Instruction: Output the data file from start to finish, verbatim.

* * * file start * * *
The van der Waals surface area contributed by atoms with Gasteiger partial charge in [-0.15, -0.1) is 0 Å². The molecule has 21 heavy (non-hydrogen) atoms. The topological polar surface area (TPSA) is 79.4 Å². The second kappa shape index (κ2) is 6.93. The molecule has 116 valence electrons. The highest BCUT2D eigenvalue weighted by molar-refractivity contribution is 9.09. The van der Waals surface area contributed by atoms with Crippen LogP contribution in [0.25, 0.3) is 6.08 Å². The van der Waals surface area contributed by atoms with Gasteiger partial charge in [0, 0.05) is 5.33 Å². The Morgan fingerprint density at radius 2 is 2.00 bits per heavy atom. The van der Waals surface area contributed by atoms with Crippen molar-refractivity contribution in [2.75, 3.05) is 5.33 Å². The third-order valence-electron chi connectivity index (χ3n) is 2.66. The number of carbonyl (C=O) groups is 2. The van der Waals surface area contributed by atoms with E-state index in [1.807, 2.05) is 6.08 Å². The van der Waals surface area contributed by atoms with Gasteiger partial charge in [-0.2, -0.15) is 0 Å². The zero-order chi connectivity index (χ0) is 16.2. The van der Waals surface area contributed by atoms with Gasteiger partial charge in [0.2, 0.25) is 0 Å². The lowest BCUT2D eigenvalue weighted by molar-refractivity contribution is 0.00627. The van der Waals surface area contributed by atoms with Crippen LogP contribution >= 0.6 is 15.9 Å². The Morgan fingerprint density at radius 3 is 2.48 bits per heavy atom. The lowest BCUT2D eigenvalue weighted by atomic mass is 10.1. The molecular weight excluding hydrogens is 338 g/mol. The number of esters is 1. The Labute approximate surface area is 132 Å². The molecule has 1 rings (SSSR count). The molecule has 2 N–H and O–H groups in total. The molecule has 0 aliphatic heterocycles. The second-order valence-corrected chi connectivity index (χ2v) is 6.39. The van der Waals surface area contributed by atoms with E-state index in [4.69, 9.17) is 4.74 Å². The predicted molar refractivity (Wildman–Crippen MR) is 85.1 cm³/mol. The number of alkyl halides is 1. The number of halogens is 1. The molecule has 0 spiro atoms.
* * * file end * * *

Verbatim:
The van der Waals surface area contributed by atoms with Gasteiger partial charge in [-0.15, -0.1) is 0 Å². The molecule has 21 heavy (non-hydrogen) atoms. The topological polar surface area (TPSA) is 79.4 Å². The second kappa shape index (κ2) is 6.93. The molecule has 116 valence electrons. The highest BCUT2D eigenvalue weighted by molar-refractivity contribution is 9.09. The van der Waals surface area contributed by atoms with Crippen LogP contribution in [0.25, 0.3) is 6.08 Å². The van der Waals surface area contributed by atoms with Gasteiger partial charge in [0, 0.05) is 5.33 Å². The Morgan fingerprint density at radius 2 is 2.00 bits per heavy atom. The van der Waals surface area contributed by atoms with Crippen molar-refractivity contribution in [2.75, 3.05) is 5.33 Å². The third-order valence-electron chi connectivity index (χ3n) is 2.66. The number of carbonyl (C=O) groups is 2. The van der Waals surface area contributed by atoms with E-state index in [1.807, 2.05) is 6.08 Å². The van der Waals surface area contributed by atoms with Gasteiger partial charge in [-0.2, -0.15) is 0 Å². The zero-order chi connectivity index (χ0) is 16.2. The van der Waals surface area contributed by atoms with Gasteiger partial charge in [0.2, 0.25) is 0 Å². The lowest BCUT2D eigenvalue weighted by molar-refractivity contribution is 0.00627. The van der Waals surface area contributed by atoms with Crippen LogP contribution >= 0.6 is 15.9 Å². The Morgan fingerprint density at radius 3 is 2.48 bits per heavy atom. The lowest BCUT2D eigenvalue weighted by atomic mass is 10.1. The molecular weight excluding hydrogens is 338 g/mol. The number of esters is 1. The Labute approximate surface area is 132 Å². The molecule has 1 rings (SSSR count). The molecule has 2 N–H and O–H groups in total. The molecule has 0 aliphatic heterocycles. The second-order valence-corrected chi connectivity index (χ2v) is 6.39. The van der Waals surface area contributed by atoms with E-state index in [4.69, 9.17) is 4.74 Å². The predicted molar refractivity (Wildman–Crippen MR) is 85.1 cm³/mol. The number of alkyl halides is 1. The number of halogens is 1. The molecule has 0 spiro atoms.